Is agriculture driving the diversification of the Bemisia tabaci species complex (Hemiptera: Sternorrhyncha: Aleyrodidae)?: Dating, diversification and biogeographic evidence revealed
1 ARC Centre of Excellence in Plant Energy Biology, M315, The University of Western Australia, 35 Stirling Highway, Crawley, Western Australia 6009, Australia
2 Department of Biological Sciences, University of New Orleans, 2000 Lakeshore Drive, New Orleans, LA 70148, USA
3 USDA/APHIS/NIS, 10300 Baltimore Ave, BARC-West, Bldg. 005, Room 09A, Beltsville, MA 20705, USA
4 CSIRO Ecosystem Sciences, GPO Box 2583, Brisbane QLD 4001, Australia
BMC Evolutionary Biology 2013, 13:228 doi:10.1186/1471-2148-13-228Published: 18 October 2013
Humans and insect herbivores are competing for the same food crops and have been for thousands of years. Despite considerable advances in crop pest management, losses due to insects remain considerable. The global homogenisation of agriculture has supported the range expansion of numerous insect pests and has been driven in part by human-assisted dispersal supported through rapid global trade and low-cost air passenger transport. One of these pests, is the whitefly, Bemisia tabaci, a cryptic species complex that contains some of the world’s most damaging pests of agriculture. The complex shows considerable genetic diversity and strong phylogeographic relationships. One consequence of the considerable impact that members of the B. tabaci complex have on agriculture, is the view that human activity, particularly in relation to agricultural practices, such as use of insecticides, has driven the diversification found within the species complex. This has been particularly so in the case of two members of the complex, Middle East-Asia Minor 1 (MEAM1) and Mediterranean (MED), which have become globally distributed invasive species. An alternative hypothesis is that diversification is due to paleogeographic and paleoclimatological changes.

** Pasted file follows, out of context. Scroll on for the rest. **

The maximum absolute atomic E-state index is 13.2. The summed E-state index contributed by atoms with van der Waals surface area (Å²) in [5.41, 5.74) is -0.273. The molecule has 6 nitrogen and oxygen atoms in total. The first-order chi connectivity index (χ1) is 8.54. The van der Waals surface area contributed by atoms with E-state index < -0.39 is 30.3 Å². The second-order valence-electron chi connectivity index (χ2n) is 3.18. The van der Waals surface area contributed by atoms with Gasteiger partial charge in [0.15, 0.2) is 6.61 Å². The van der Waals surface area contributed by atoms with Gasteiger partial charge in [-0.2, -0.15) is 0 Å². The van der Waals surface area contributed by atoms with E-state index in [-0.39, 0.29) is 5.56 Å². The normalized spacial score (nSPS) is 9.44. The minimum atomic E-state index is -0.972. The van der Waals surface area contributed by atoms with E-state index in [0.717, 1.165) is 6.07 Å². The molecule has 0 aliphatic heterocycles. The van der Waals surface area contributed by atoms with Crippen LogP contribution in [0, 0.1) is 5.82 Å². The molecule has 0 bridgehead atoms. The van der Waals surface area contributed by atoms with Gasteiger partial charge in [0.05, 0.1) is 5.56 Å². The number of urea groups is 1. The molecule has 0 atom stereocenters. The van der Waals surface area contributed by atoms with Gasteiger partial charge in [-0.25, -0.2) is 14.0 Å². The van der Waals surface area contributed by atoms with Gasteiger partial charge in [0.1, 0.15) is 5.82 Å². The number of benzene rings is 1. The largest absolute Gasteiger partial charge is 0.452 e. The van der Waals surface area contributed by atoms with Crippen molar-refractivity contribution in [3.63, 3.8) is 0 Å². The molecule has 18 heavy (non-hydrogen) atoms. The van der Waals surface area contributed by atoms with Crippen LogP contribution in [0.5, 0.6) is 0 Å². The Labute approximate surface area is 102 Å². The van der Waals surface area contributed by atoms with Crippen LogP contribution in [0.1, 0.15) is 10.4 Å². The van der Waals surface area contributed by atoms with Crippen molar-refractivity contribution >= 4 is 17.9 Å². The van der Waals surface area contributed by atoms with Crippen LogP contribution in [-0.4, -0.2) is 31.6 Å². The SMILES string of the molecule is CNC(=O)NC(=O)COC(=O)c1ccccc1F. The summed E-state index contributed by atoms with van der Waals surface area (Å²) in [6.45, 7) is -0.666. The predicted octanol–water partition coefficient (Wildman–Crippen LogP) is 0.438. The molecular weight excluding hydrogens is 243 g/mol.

The idea that human activity is driving speciation within the B. tabaci complex has never been tested, but the increased interest in fossil whiteflies and the growth in molecular data have enabled us to apply a relaxed molecular clock and so estimate divergence dates for the major lineages within the B. tabaci species complex. The divergence estimates do not support the view that human activity has been a major driver of diversification.
Our analysis suggests that the major lineages within the complex arose approximately 60–30 mya and the highly invasive MED and MEAM1 split from the rest of the species complex around 12 mya well before the evolution of Homo sapiens and agriculture. Furthermore, the divergence dates coincide with a period of global diversification that occurred broadly across the plant and animal kingdoms and was most likely associated with major climatic and tectonic events.